How To Restore Your Sherpa Blanket After Too Many Washes

If you're wondering how to decorate your home with blankets, then sherpa is a popular choice. Not only is it warm and cozy, but it wicks away moisture. Unfortunately, it's also prone to pilling and matting, which can quickly turn your decorative blankets into a wrinkled mess. This is especially true when this material is washed in hot water. Does this mean you're stuck with worn-out sherpa fabric? Not at all. A mixture of fabric softener and water can make these blankets look as good as new, but make sure to have a wire brush handy. You'll also need to invest some elbow grease into this project, but the results will amaze you. 

Although fabric softener and a brush can undo the effects of worn-out sherpa, you should always wash your cozy blankets in cold water. Cold water reduces the likeliness that your blankets will fade and shrink, and you're also doing your part for the environment, saving energy. However, if your sherpa has sustained matting from normal wear and tear, this helpful hack is for you. 

Mix fabric softener and water

According to @tamberandtaffy in a TikTok video, begin by mixing water and fabric softener in a spray bottle and spritz your sherpa blanket one area at a time. Using a wire brush, which you can purchase on Amazon for $13.99, begin to brush out any matting. Although it might take a little while to tackle each section, the results are well worth the elbow grease. There is one main drawback with this hack, and it's that fabric softener can reduce a material's flame resistance. Take wool, for example — a common material used in sherpa. Wool is known to be naturally flame retardant. But coating wool with fabric softeners can prevent this material from working as intended, which means this hack might be offputting when using these blankets for sleep. If you're concerned, wash your blanket in cold water to remove the fabric softener.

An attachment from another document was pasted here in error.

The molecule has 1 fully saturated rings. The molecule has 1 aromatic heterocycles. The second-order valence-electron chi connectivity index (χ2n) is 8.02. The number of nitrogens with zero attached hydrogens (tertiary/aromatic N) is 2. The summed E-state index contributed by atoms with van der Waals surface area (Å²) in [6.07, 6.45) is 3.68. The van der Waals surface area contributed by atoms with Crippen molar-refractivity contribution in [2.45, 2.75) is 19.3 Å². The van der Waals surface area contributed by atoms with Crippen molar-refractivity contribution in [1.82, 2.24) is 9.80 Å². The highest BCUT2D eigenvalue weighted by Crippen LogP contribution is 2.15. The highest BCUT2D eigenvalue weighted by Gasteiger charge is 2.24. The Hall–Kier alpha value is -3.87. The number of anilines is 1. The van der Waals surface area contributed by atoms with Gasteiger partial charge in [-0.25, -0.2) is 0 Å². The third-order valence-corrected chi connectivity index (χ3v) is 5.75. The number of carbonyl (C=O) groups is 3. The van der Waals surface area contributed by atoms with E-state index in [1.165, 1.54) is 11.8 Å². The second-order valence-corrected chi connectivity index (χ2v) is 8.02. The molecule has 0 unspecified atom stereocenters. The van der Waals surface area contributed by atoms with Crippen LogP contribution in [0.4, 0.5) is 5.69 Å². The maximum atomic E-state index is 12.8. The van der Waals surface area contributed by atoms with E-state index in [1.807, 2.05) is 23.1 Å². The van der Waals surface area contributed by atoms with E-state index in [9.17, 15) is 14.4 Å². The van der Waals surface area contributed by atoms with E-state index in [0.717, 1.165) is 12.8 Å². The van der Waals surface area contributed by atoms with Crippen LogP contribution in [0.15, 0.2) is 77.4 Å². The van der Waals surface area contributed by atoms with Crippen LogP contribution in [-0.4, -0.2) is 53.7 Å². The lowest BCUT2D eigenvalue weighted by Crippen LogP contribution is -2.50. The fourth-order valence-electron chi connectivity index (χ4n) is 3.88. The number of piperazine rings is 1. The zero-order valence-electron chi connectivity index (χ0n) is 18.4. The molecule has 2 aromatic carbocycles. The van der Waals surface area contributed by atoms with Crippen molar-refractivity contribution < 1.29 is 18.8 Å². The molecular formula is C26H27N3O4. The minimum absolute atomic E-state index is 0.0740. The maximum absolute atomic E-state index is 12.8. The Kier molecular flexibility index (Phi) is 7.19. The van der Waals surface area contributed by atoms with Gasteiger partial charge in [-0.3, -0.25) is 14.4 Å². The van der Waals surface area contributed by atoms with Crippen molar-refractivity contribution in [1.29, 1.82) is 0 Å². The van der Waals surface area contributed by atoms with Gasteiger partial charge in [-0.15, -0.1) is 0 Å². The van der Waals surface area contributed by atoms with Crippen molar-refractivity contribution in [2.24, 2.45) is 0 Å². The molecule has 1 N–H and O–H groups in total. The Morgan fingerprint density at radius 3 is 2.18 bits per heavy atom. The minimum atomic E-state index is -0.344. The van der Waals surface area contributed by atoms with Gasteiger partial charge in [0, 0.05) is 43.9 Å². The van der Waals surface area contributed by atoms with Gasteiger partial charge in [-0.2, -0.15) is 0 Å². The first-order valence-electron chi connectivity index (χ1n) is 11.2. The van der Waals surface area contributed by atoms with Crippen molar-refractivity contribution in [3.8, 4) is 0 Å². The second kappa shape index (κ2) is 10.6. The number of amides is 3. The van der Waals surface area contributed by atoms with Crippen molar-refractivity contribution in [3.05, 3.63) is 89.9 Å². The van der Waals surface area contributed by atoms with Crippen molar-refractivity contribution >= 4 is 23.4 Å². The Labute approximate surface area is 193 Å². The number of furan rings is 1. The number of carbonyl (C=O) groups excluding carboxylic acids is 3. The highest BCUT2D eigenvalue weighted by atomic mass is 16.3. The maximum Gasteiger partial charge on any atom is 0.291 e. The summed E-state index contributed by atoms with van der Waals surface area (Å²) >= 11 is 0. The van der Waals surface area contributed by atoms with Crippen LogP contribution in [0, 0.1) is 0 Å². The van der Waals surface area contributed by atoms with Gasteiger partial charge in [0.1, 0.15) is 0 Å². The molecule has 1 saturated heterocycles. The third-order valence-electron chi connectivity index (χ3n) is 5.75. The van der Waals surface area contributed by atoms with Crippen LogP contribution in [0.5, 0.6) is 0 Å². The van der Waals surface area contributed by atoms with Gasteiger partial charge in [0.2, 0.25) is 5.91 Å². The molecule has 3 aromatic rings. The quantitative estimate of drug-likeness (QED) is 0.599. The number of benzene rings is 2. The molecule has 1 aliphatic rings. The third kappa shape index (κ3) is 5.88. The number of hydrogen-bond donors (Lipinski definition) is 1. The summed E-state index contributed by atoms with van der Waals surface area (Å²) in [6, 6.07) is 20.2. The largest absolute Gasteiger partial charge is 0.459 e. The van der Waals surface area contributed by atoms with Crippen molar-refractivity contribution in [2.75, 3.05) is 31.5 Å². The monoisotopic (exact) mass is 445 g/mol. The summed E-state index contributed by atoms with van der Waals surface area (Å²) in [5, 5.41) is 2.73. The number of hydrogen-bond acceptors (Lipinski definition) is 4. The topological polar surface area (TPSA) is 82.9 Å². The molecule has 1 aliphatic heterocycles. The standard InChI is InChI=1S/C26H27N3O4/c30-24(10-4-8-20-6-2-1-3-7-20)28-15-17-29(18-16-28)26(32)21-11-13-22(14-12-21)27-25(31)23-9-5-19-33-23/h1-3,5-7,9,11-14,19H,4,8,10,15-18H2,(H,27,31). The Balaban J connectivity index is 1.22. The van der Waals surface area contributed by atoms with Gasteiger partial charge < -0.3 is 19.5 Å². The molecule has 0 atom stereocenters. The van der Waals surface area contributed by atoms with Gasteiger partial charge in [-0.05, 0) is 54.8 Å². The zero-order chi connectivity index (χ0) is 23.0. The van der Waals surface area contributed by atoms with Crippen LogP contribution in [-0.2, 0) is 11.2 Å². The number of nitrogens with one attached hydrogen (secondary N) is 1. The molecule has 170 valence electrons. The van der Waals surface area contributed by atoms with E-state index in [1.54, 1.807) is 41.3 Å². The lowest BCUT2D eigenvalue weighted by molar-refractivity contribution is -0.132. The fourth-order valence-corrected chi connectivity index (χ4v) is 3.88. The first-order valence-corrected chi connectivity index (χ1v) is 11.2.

Additionally, fabric softeners contain a host of chemicals. Some fabric softeners are known to contain methylisothiazolinone, which can potentially trigger skin allergies. Some fabric softeners are even said to contain cancer-causing ingredients, such as benzyl acetate, which has been linked to pancreatic cancer. Instead, opt for non-toxic fabric softeners, as listed by the Environmental Working Group (EWG). If you don't have any fabric softener handy, simply swap it out with a little bit of gentle conditioner for a similar effect.